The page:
I made a mistake in my recent post about Python’s Counter class by using numbers in the example rather than strings. It meant it wasn’t clear what I actually wanted out of the counter. (While I was writing it, I was getting confused between the keys and their counts myself. I should have taken the hint.) That post’s now been updated.
I had a lovely email from Jacob Söndergaard that prompted me into clarifying things, and also started me thinking about ways you can still use
max on the counter to get the most common item. Here’s what I’ve got:
from collections import Counter c = Counter('abracadabra') most_common = max(c.items(), key=lambda t: t)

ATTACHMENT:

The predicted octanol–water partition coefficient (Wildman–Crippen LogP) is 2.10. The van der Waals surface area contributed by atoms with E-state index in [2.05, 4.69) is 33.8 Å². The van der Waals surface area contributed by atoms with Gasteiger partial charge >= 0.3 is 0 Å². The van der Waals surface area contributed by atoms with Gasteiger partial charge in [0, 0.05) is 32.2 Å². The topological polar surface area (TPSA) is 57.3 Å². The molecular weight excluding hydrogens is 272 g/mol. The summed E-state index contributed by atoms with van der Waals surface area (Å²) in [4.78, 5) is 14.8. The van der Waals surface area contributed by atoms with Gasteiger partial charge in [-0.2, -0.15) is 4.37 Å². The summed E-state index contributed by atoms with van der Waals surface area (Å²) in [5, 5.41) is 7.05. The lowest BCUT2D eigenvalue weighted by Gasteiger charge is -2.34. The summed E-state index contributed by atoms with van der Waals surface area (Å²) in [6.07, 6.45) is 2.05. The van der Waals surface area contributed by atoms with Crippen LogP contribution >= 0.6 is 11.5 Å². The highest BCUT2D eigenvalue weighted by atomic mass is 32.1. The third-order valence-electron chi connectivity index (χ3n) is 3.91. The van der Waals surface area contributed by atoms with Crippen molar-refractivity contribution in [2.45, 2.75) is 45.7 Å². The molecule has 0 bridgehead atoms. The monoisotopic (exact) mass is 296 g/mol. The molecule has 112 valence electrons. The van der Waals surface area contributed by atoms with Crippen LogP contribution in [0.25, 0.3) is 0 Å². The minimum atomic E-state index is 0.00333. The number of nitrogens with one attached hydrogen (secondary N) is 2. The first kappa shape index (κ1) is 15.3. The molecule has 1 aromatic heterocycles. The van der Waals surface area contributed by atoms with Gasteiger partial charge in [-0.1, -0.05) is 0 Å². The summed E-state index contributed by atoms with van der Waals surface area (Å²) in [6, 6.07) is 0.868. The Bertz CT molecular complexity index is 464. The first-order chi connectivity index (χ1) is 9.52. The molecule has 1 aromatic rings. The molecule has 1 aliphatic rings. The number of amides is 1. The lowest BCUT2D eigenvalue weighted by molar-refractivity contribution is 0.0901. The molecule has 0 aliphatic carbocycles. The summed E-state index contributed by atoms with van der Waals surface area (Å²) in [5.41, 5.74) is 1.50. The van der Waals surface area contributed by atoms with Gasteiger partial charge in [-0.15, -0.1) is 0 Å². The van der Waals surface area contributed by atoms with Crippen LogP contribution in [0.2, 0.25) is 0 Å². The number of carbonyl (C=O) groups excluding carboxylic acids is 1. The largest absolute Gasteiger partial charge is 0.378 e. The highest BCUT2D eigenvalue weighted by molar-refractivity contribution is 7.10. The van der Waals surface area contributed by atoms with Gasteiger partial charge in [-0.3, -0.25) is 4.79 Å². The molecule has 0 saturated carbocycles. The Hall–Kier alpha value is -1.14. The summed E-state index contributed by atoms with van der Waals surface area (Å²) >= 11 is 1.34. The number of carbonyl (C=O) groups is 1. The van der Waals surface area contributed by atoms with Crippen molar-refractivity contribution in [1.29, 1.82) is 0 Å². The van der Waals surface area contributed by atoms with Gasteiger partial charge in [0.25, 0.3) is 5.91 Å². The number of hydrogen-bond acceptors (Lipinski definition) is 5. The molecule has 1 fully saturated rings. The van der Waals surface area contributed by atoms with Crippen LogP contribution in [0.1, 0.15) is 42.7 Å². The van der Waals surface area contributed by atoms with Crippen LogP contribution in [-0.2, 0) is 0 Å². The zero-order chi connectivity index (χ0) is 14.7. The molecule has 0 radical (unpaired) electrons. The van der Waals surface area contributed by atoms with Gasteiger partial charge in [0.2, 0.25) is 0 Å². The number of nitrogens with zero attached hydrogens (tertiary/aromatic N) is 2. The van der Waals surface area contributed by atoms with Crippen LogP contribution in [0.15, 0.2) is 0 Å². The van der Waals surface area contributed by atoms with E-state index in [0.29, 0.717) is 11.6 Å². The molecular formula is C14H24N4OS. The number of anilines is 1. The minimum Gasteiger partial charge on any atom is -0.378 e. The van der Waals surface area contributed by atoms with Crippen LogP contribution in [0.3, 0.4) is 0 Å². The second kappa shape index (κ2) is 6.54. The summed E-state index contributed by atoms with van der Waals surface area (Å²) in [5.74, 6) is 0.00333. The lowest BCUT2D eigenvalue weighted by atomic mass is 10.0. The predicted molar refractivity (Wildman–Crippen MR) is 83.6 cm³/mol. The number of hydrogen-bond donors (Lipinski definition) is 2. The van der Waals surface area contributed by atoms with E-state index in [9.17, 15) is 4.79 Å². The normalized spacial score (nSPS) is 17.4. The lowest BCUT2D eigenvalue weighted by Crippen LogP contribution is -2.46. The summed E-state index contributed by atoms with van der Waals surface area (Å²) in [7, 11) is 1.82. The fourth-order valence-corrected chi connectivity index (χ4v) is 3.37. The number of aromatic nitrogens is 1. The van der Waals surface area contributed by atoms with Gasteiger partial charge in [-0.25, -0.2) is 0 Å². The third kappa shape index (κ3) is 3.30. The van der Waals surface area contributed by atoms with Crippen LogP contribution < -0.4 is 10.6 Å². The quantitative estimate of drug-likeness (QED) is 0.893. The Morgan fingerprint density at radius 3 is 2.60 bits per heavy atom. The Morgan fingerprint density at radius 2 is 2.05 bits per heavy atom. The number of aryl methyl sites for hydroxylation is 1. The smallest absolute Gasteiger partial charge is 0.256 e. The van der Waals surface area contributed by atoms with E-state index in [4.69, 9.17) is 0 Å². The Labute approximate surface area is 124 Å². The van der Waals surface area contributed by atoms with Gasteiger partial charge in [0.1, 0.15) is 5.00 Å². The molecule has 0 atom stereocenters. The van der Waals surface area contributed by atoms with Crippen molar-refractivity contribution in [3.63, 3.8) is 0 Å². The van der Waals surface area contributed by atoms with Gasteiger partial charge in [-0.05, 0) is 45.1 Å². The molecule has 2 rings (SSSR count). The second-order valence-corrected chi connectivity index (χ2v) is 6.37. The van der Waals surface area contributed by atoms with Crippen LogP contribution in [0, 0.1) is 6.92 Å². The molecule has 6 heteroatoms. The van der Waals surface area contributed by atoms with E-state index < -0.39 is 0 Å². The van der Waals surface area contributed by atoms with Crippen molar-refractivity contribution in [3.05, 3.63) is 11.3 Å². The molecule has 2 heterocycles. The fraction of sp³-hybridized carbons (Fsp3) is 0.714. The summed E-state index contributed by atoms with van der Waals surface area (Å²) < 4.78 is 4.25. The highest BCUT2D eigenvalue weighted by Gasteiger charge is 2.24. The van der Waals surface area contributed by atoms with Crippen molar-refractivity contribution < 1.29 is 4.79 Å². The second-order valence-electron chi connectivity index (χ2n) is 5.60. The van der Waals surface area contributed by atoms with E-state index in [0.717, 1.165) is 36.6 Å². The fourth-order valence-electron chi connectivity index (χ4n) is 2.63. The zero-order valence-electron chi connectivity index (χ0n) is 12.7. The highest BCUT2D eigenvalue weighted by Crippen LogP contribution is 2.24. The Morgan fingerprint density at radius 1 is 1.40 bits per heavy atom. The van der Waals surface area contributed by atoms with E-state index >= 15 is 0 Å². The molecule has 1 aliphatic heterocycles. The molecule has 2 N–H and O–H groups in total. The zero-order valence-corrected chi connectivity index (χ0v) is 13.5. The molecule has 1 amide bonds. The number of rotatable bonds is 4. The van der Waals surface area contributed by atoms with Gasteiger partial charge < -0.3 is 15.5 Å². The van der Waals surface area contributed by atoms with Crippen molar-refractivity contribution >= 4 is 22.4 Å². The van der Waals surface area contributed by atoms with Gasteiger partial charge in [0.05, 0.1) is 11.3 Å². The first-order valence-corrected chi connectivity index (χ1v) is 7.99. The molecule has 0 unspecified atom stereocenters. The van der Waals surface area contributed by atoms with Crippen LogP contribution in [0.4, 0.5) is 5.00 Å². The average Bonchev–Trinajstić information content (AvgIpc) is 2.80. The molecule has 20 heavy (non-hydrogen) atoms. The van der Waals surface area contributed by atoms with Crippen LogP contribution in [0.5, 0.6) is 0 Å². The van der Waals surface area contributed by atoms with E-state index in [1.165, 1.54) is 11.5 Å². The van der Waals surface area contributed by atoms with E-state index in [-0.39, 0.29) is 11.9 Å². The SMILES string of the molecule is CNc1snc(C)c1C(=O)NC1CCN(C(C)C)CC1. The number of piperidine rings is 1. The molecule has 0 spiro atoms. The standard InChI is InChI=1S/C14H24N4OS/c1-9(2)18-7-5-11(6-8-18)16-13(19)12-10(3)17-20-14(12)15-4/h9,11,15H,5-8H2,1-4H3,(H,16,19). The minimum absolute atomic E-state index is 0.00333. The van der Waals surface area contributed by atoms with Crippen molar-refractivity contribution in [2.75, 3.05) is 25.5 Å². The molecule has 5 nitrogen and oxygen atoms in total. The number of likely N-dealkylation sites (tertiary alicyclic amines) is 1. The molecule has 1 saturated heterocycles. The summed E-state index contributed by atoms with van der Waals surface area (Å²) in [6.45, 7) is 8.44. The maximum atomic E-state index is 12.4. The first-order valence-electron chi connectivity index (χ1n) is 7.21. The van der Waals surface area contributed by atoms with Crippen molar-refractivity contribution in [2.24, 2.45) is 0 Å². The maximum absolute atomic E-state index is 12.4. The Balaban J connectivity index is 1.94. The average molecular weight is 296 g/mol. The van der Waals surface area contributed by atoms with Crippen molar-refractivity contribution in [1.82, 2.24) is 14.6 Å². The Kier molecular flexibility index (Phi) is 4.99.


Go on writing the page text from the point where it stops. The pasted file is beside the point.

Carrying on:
max gets a sequence of tuples (key, count) from
c.items() and the custom
key function tells it to choose the greatest element based on the count. The
 index at the end ensures you just get the key, not the count.
But should you do this? No. Please don’t. At this point you’re effectively duplicating the way that Counter implements
.most_common() internally. (Here’s the Python source for the method.) That’s at best too — the implementation does something more complicated if you only want the top n most-common elements.